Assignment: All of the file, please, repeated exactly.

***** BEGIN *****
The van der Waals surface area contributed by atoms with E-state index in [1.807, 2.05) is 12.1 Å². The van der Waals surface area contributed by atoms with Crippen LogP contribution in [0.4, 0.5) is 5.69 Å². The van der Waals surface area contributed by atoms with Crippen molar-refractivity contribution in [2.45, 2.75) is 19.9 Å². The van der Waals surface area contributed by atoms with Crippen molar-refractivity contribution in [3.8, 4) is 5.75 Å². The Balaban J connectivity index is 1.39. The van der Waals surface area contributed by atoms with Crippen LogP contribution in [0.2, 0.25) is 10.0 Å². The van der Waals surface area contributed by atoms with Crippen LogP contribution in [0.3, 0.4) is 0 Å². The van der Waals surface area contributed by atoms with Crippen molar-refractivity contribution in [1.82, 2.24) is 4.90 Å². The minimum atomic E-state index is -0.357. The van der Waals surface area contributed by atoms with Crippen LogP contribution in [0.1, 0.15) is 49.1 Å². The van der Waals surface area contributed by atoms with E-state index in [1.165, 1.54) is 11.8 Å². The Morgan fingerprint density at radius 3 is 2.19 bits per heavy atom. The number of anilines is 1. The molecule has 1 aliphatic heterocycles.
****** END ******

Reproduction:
The van der Waals surface area contributed by atoms with E-state index in [1.807, 2.05) is 12.1 Å². The van der Waals surface area contributed by atoms with Crippen LogP contribution in [0.4, 0.5) is 5.69 Å². The van der Waals surface area contributed by atoms with Crippen molar-refractivity contribution in [2.45, 2.75) is 19.9 Å². The van der Waals surface area contributed by atoms with Crippen molar-refractivity contribution in [3.8, 4) is 5.75 Å². The Balaban J connectivity index is 1.39. The van der Waals surface area contributed by atoms with Crippen LogP contribution in [0.2, 0.25) is 10.0 Å². The van der Waals surface area contributed by atoms with Crippen LogP contribution in [0.3, 0.4) is 0 Å². The van der Waals surface area contributed by atoms with Crippen molar-refractivity contribution in [1.82, 2.24) is 4.90 Å². The minimum atomic E-state index is -0.357. The van der Waals surface area contributed by atoms with Crippen LogP contribution in [0.1, 0.15) is 49.1 Å². The van der Waals surface area contributed by atoms with E-state index in [1.165, 1.54) is 11.8 Å². The Morgan fingerprint density at radius 3 is 2.19 bits per heavy atom. The number of anilines is 1. The molecule has 1 aliphatic heterocycles.